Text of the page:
Ḵᵛāja Šams-al-Din Moḥammad Širāzi (b. Shiraz ca. 715/1315; d. Shiraz ca. 792/1390) is one of the greatest poets of Persia with perhaps a more profound effect on Persian life and culture in general than any other, not excepting such great figures as Ferdowsi, Saʿdi, and Rumi. But in spite of this enormous popularity and influence on Persian culture, details of his life are extremely sketchy, and the brief references in taḏkeras (anthologies with biographical sketches of the poets cited) are often unreliable or even purely fictitious (Browne, Lit. Hist. Persia III, pp. 271-73). This dearth of information has induced some later scholars to use Hafez’s own poetry as a quarry for factual details about his own life and times, sometimes to an unwarranted degree, as will be discussed later. The earliest document to have survived is a pref-ace to his Divān written by a contemporary of his, who may have been called Moḥammad Golandām (text in Divān-e Ḵᵛāja Šams-al-Din Moḥammad Ḥāfeẓ Širāzi, ed. Moḥammad Qazvini and Qāsem Ḡani, henceforth abbreviated to Q and Ḡ, pp. ṣab-qiā; for these and other abbreviations, see bibliography below). But even here, scholars differ on the identity of the author and the veracity of the text (Moʿin, I, pp. 283-86; Divan-e Ḥāfeẓ, ed. Parviz Nātel-Ḵānlari, II, pp. 1145-47, 2nd. ed., Tehran, 1362 Š./1983, henceforth abbreviated to Ḵ.)
The sources are, however, unanimous on his name, Šams-al-Din Moḥammad, and his pen-name, “Hafez,” is generally taken to refer to his knowing the Koran by heart, an intimate familiarity reflected in the frequent echoes and reverberations of Koranic phrases and allusions in his poems. In his poetry he refers to some of the notables whom he addresses or praises as kᵛāja, and in one bayt he himself is referred to by the same title (Ḵ, I, Ḡ. 70/7). Among other titles given to him later, the most frequent is lesān-al-ḡayb (the Tongue of the Unseen), although in some early references, this epithet is used to describe the divān rather than the poet himself. Abu Bakr Ṭehrāni, for example, in his Ketāb-e Diārbakriya, written between 875/1469 and 883/1478 (ed. Necatí Lugal and Faruk Sümer, 2nd ed., Tehran, 1356 Š./1977, preface, pp. 5-6, text, p. 363) mentions that those Sufis blessed with wit and discrimination (“darvišān-e bā ḏawq”) call the divān “lesān-al-ḡayb.” Other writers use the epithet for both the poet and his work. Jāmi in his Nafaḥāt al-ons (written 881-83/1476-78) refers to the poet as both lesān-al-ḡayb and tarjomān al-asrār (Interpreter of Mysteries), another frequently used epithet (Jāmi, Nafaḥāt, ed. ʿĀbedi, p. 611). However, as the variations in some manuscripts of Nafaḥāt al-ons indicate, soon after the death of Hafez, the poet and his Divān assumed an almost metonymical relationship, and were used interchangeably in descriptions and arguments. This symbiosis was further consolidated by the general traditional approach to literary history and biography which has survived to the present and which ignores the distinction between the historical identity of a poet and the image of the poet as depicted and projected by himself in his poetry, the so-called “I” or persona of the poet in modern literary terms. This point, as we shall see, is of constant relevance in any study of the biography of a medieval poet.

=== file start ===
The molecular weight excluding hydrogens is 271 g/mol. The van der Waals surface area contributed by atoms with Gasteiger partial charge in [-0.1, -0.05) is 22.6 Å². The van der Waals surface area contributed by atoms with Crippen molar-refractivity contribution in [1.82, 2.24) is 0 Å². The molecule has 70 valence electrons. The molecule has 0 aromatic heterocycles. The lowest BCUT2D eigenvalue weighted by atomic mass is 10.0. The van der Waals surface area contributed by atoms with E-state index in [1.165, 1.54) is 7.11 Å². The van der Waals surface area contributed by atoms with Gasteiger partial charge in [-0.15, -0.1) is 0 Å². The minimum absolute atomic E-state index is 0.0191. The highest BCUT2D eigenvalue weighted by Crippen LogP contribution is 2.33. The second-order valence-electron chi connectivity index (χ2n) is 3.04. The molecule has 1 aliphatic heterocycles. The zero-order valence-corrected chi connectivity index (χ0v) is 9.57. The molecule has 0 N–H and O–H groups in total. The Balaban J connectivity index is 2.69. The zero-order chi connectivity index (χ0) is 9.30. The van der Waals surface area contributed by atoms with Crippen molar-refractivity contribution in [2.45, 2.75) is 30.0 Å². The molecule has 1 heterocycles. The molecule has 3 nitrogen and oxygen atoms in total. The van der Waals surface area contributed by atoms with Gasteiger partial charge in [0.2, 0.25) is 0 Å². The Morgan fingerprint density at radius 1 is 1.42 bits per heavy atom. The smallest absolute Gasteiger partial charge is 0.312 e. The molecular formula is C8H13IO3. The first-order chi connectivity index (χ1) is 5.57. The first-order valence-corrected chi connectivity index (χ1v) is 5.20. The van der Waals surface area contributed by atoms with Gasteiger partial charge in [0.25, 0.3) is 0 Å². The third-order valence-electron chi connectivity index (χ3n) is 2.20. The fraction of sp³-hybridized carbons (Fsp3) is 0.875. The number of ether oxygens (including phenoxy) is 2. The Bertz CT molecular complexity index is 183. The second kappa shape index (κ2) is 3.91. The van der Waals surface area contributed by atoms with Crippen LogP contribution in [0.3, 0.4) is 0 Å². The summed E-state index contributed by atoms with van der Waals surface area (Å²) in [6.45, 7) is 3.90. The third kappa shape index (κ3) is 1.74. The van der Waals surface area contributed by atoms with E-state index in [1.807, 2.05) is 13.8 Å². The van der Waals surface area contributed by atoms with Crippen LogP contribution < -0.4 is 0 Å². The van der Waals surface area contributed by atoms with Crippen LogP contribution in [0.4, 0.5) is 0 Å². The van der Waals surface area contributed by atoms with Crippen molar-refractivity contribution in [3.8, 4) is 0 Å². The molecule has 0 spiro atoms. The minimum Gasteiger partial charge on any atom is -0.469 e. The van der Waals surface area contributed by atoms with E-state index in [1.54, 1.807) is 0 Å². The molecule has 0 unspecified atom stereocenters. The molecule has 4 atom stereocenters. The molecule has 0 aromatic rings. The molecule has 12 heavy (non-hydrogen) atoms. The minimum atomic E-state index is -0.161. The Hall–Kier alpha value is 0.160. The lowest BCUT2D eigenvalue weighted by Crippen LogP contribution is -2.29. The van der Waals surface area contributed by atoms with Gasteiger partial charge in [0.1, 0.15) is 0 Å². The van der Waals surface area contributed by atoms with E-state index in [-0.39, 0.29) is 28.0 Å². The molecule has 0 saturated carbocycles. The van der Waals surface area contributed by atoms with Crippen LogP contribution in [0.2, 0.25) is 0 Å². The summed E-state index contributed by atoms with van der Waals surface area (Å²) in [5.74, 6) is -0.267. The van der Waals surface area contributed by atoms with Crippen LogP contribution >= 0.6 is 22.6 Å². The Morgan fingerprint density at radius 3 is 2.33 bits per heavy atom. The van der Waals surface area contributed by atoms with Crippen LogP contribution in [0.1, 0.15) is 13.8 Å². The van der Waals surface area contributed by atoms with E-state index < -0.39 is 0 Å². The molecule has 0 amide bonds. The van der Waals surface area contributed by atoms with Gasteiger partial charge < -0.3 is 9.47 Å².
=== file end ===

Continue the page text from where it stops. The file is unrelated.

Opinions differ on his date of birth and details of his immediate family and predecessors. Among modern scholars, Qāsem Ḡani has argued for 717/1317 as the probable date of birth (Ḡani, I, p. 354) while Moḥammad Moʿin prefers a slightly earlier date, 715/1315 (Moʿin I, pp. 110-12). Some sources, including Āṯār-e ʿAjam (For-ṣat Širāzi, II, p. 788) and Taḏkera-ye meyḵāna (Mey-ḵāna, ed. Golčin-e Maʿāni, p. 90) mention 791/1389 as the date of his death, but most modern scholars, including Moḥammad Qazvini (Moʿin, II, pp. 632-34) follow such earlier sources as Jāmi (Nafaḥāt al-ons, ed. ʿĀbedi, p. 612) and Ḵᵛāfi (Mojmal-e faṣiḥi III, p. 132) in preferring 792/1390.
Information about his immediate family comes either from late and unreliable sources or is based on conjectures derived from an often overly literal reading of his poetry. Some sources refer to his father as a certain Bahāʾ-al-Din from Isfahan while others maintain that he was called Kamāl-al-Din and came from Tuyserkān (Moʿin, I, pp. 107-9). Perhaps the elegiac verses grieving the loss of a child provide the clearest allusions to his having had children. These include the famous ghazalremembering the loss of the“light of his eyes” (qorrat-al-ʿayn; Ḵ. I, Ḡ. 130; tr. Bell, 1995 reissue, pp. 88-89) and the short qeṭʿa lamenting the passing away of an offspring and referring to the gravestone (Ḵ, II, Qeṭ. 28; Browne, Lit. Hist. Persia III, p. 288). The latter example is perhaps more significant since the contents of a qeṭʿa, the usual form for topical or occasional verse, could be considered more of a versified reportage of a real event than the more opaque and timeless allusions made in a ghazal.
Hafez was born in Shiraz and died there. His proverbial attachment to his beloved city is a recurrent theme in his poetry and he refers to the town and its cherished sites and promenades like Golgašt-e Moṣalla and Āb-e Rokn-ābādin many of his poems, including the famous ghazals beginning with Agar ān tork-e širāzi be-dast ārad del-e mā-rā and Ḵošā širāz o ważʿ-e bi-meṯāl-aš (Ḵ. I, Ḡ. 3; Ḵ, I, Ḡ. 274; Browne, Lit. Hist. Persia III, p. 291). Of his early life and schooling there, a few facts and names emerge from the account given in the Golandām preface as well as from the occasional references to names and books in the Divān itself. He studied the traditional curriculum of the time, Koranic sciences and Arabic (Golandām’s preface in Q and Ḡ, p. qu; tr. Browne, Lit. Hist. Persia III, p. 272; Zarrinkub, pp. 20- 23) perhaps under the influence, if not the direct teaching, of such masters as Qewām-al-Din ʿAbd-Allāh Širāzi (Golandām’s preface, ibid, p. qaz), Mir Sayyed Šarif Jorjāni, and Qāżi ʿAżod-al-Din Iji (d. 756/1355). In a famous qeṭʿa beginning with be ʿahd-e salṭanat-e Šāh Šayḵ Abu Esḥāq / be panj šāḵs ʿajab molk-e Fārs bud ābād (Ḵ. II, Qeṭ. 9, tr. Browne, Lit. Hist. Persia III, p. 276), praising five notables whose achievements brought prosperity to the land of Fārs, the poet refers to Qāżi ʿAżod-al-Din Iji and his famous manual of theology, Ketāb al-mawāqef fi ʿelm al-kalām (Van Ess, p. 1022; Schimmel, pp. 929-30).